My first camera sported a plastic lens with a fixed, slightly wide-angle focal length. I was in my early teens and Mum had given me a Flash 350 made by Halina. I still enjoy picking up this black plastic box, empty of film, so that I can thumb the plastic wheel that squeaks with reassuring resistance as it spools through to what would be the next frame on the roll.
Later, when I first began to take a serious interest in the results that came back from the lab, I was looking at pictures made by a disposable camera, again with a fixed, wide-angle lens, and complete with the same audible winding squeaks and clicks.
Packing a few disposable cameras seemed a good solution for travel pictures. It was certainly possible for me, the novice, to let the pictures they produced impress me. I was not taking any photographs between travels so all my enjoyment came from creating memories of going abroad. With the results returning from the lab printed at a small size, I could see no problem with their technical quality – they brought me only happy memories of good times on holiday, and great views of amazing locations. It was a rewarding way to develop a photographic interest.
My first proper camera also set my perspective at a wide angle (at the focal length of 28mm). It was a Ricoh GR1v. Aside from housing one of the best lenses I’ve used, it felt as though it was hardly more advanced – in the sense of being no more difficult to operate – than the disposable cameras were! It was also roughly the same size in the hand. It added the ability to under- or overexpose the picture and to control the aperture.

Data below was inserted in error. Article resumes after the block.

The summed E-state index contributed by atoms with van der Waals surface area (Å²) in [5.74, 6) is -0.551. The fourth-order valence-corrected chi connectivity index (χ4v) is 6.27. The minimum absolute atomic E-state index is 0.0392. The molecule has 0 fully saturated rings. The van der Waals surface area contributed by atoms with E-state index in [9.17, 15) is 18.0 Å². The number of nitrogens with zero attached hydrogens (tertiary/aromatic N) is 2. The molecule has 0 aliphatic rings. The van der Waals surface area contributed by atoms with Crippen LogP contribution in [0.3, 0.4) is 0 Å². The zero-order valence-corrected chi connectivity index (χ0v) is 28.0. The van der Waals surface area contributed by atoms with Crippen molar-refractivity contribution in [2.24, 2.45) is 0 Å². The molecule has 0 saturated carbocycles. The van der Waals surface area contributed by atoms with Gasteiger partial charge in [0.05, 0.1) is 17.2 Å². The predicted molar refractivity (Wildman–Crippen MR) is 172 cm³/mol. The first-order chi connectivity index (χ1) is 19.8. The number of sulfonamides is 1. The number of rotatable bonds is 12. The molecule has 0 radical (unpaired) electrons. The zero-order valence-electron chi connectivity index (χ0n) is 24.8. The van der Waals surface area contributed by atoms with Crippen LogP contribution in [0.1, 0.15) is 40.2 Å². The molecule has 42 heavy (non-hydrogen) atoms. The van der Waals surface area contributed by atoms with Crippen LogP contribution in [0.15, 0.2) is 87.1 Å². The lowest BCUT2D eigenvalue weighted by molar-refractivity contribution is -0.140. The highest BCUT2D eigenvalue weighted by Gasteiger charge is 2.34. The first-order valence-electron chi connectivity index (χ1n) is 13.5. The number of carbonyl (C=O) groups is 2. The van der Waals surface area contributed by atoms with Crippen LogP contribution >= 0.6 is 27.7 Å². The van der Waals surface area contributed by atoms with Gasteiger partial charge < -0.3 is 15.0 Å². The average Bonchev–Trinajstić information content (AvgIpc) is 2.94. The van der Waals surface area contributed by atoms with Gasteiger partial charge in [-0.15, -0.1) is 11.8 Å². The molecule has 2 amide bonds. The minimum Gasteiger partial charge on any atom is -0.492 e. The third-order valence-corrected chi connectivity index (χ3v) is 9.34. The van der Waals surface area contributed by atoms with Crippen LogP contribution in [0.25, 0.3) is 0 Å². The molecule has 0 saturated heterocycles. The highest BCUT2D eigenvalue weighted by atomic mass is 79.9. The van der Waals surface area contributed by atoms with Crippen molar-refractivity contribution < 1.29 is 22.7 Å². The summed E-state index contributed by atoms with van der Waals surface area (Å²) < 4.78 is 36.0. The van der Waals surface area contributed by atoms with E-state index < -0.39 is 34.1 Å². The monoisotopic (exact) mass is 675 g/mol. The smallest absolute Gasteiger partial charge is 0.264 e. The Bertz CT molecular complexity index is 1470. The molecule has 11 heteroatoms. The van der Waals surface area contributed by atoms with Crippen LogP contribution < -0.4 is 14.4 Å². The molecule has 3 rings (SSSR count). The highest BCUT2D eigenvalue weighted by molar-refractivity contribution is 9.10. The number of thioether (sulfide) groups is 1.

So I would use this compact camera in much the same way as I had the disposable ones. I would simply frame and shoot – and rarely after needing to change what brightness or focusing character would be given to the results.
Most of the learning I went through came out of reviewing the prints. This was how I started – and largely how I would continue – my self-taught journey in photography.
This post is an edited version of one originally published in October 2013.
Copyright © by Markus MacGill, 2018. All rights reserved.